THE KIT

The KP scale model of the Avia B-534 is an easy to obtain kit at a reasonable price. It is a delightful tiny kit with lots of surface detail, which is moulded in either pale blue plastic and later on issued in pale grey plastic. The box art is quite pretty depicting a highly detailed artwork of a B-534 genuinely bringing down a Hungarian Ju-52 transport aircraft which is shown going down in fierce flames and smoke, apparently after an encounter with a Slovak Avia.

 The artwork is to such a high degree that it serves as a good source of reference when it comes to locating the rigging detail between the wings and elsewhere.

CONSTRUCTION

The kit starts to build by detailing the cockpit in interior green, followed by assembling other interior details that consist of seat, control column, rudder pedals and an instrument panel. There is presence of flash, which is of a minor nature and is easily trimmed away with a modeling knife, as the plastic is soft. The canopy comes in clear plastic piece. This needed slight trimming to fit in place.

 Like all KP kits the instruction sheet is very clear. These are in English and Czech language and contain exploded views showing parts emplacement. Other views show the decal and colour emplacement for the two options given. The instructions even indicates the angle of 24 degrees to the normal which dictates how forward the upper wing should be fixed ahead of the lower wing leading edge. Choice of wheels are provided, with or without spats mounted on the undercarriage. Apart from the good assembly instructions there is also detailed colour information to complete the model as a Czech version of a Slovak of uprising version. Most of this information is suited also to the Royal Bulgarian Air Force. With the wings set well on their struts it was the turn to drill tiny holes to take the rigging made from transparent thread. Alternatively one may use a thin gauge of fishing line. The end of the rigging was super glued and the upper surfaced sanded gently  to hide the joining end.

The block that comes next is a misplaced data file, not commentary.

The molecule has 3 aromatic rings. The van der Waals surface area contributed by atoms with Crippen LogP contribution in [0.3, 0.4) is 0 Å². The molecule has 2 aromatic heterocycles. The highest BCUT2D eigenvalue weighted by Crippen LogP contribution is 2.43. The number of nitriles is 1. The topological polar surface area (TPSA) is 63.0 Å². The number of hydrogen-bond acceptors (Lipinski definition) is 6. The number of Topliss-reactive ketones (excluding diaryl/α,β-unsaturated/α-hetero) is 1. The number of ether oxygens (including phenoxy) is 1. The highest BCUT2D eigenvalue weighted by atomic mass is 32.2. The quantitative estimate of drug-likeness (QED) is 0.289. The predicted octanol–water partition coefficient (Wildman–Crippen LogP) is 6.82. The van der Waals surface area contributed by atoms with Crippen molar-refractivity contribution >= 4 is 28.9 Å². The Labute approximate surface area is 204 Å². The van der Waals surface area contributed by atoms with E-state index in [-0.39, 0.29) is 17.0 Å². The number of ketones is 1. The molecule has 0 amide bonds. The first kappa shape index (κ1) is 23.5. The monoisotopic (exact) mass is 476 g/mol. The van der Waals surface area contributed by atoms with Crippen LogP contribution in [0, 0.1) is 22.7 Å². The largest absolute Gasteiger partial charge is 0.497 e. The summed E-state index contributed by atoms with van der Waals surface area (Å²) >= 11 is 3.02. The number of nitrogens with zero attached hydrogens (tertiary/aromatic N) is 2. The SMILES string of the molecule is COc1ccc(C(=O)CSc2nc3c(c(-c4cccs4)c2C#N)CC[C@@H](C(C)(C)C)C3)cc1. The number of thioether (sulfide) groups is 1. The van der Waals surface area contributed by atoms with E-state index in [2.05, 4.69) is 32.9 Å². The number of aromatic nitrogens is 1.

COLORS & MARKINGS

 Paintwork 

I selected an interesting camouflage finish consisting of dark olive green mixed with few drops of yellow, which altered the dark shade into a lighter one. All upper surfaces were airbrushed in this shade. When dry a disruptive pattern of a much lighter contrasting colour of green was carefully applied using the extra fine needle supplied with the Badger double action airbrush. After allowing the paint to dry for 24 hours, the upper camouflage was masked and the lower hellblu sky RLM spec was applied.  Any touches with upper camouflage green were carried out with a No 2 brush. The canopy was also carefully masked and hand painted when in place. Propeller and wheels were painted at a last stage. The kit was given an overall coat of floor polish liquid, allowed to dry and the kit was now ready to receive the Bulgarian AF decal markings.

 Decal markings

 As for the ’X’ Bulgarian Air Force decals, these do not seem to be readily available although Blue Rider gave me reasons to believe that these were a possible future release. In the meantime other possible sources are Delta Decals sheet No 72-002 Luftwaffe Allies No 1 Bulgarian air Force. But in utilizing these decals one would spoil the chances of building the other Bulgarian Air Force aircraft such as a Do-17P, MB 200, Letov S328 and FW189 for which the correct size of decals are intended.  Another source would be to use surplus BF-108 Taifun kit decals supplied by Heller. These are the correct size for the Avia but would have a black outline edge added depending on colour scheme selected for the B-534. The final option is to use Xtradecals sheet XPS-1 to obtain black stripes in combination with white squares cut to correct size from Micro scale white sheet TF-1 and which was incidentally the method I have used. The scale model was finally given a smooth coat of semi matt Revell varnish.

CONCLUSIONS

 The Avia B-534 is a biplane that was worthwhile kit to add to my collection of Bulgarian Air Force section in view of its popularity and also with pilots who flew it in various air forces that it served. One of these B-534s survived the war and is accommodated at the Aviation Museum in Prague and is worth visiting if one happens to be in the area. Overall this was an interesting subject completed in not so common Bulgarian markings bringing a pleasing result at a very reasonable price.

June 2007

Carmel J. Attard